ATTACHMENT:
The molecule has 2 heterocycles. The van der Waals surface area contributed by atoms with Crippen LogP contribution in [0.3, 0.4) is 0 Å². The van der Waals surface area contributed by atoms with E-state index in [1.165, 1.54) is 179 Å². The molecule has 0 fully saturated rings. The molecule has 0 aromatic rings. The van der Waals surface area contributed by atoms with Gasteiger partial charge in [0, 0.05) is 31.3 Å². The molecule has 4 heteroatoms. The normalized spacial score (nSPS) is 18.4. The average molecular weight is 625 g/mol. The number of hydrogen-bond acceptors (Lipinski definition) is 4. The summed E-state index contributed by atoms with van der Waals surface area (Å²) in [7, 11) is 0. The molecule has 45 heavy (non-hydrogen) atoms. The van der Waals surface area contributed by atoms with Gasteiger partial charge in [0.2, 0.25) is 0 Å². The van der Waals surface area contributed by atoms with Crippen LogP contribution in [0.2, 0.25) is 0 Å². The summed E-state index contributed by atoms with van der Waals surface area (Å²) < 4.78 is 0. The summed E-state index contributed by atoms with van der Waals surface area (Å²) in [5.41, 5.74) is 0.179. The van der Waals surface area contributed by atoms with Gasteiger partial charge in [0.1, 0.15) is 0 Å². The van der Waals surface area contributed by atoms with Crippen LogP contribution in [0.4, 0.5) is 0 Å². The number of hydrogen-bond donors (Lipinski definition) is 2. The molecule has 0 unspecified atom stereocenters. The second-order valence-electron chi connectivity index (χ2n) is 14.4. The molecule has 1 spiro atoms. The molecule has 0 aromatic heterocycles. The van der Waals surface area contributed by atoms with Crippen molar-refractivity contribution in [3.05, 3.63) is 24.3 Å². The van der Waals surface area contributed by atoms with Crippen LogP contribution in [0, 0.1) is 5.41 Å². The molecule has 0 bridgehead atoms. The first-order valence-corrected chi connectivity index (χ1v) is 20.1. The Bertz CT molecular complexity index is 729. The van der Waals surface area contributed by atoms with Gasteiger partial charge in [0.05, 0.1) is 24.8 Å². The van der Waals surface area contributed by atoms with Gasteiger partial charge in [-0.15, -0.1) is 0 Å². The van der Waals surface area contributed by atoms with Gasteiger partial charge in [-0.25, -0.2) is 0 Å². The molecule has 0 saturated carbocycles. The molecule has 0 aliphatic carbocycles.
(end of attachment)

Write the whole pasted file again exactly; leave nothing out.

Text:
The molecule has 2 heterocycles. The van der Waals surface area contributed by atoms with Crippen LogP contribution in [0.3, 0.4) is 0 Å². The van der Waals surface area contributed by atoms with E-state index in [1.165, 1.54) is 179 Å². The molecule has 0 fully saturated rings. The molecule has 0 aromatic rings. The van der Waals surface area contributed by atoms with Gasteiger partial charge in [0, 0.05) is 31.3 Å². The molecule has 4 heteroatoms. The normalized spacial score (nSPS) is 18.4. The average molecular weight is 625 g/mol. The number of hydrogen-bond acceptors (Lipinski definition) is 4. The summed E-state index contributed by atoms with van der Waals surface area (Å²) in [7, 11) is 0. The molecule has 45 heavy (non-hydrogen) atoms. The van der Waals surface area contributed by atoms with Gasteiger partial charge in [0.2, 0.25) is 0 Å². The van der Waals surface area contributed by atoms with Crippen LogP contribution in [0.2, 0.25) is 0 Å². The summed E-state index contributed by atoms with van der Waals surface area (Å²) < 4.78 is 0. The summed E-state index contributed by atoms with van der Waals surface area (Å²) in [5.41, 5.74) is 0.179. The van der Waals surface area contributed by atoms with Gasteiger partial charge in [0.1, 0.15) is 0 Å². The van der Waals surface area contributed by atoms with Crippen LogP contribution in [0.4, 0.5) is 0 Å². The number of hydrogen-bond donors (Lipinski definition) is 2. The molecule has 0 unspecified atom stereocenters. The second-order valence-electron chi connectivity index (χ2n) is 14.4. The molecule has 1 spiro atoms. The molecule has 0 aromatic heterocycles. The van der Waals surface area contributed by atoms with Crippen molar-refractivity contribution in [3.05, 3.63) is 24.3 Å². The van der Waals surface area contributed by atoms with Crippen LogP contribution in [0, 0.1) is 5.41 Å². The molecule has 0 bridgehead atoms. The first-order valence-corrected chi connectivity index (χ1v) is 20.1. The Bertz CT molecular complexity index is 729. The van der Waals surface area contributed by atoms with Gasteiger partial charge in [0.05, 0.1) is 24.8 Å². The van der Waals surface area contributed by atoms with Gasteiger partial charge in [-0.15, -0.1) is 0 Å². The van der Waals surface area contributed by atoms with Gasteiger partial charge in [-0.25, -0.2) is 0 Å². The molecule has 0 saturated carbocycles. The molecule has 0 aliphatic carbocycles.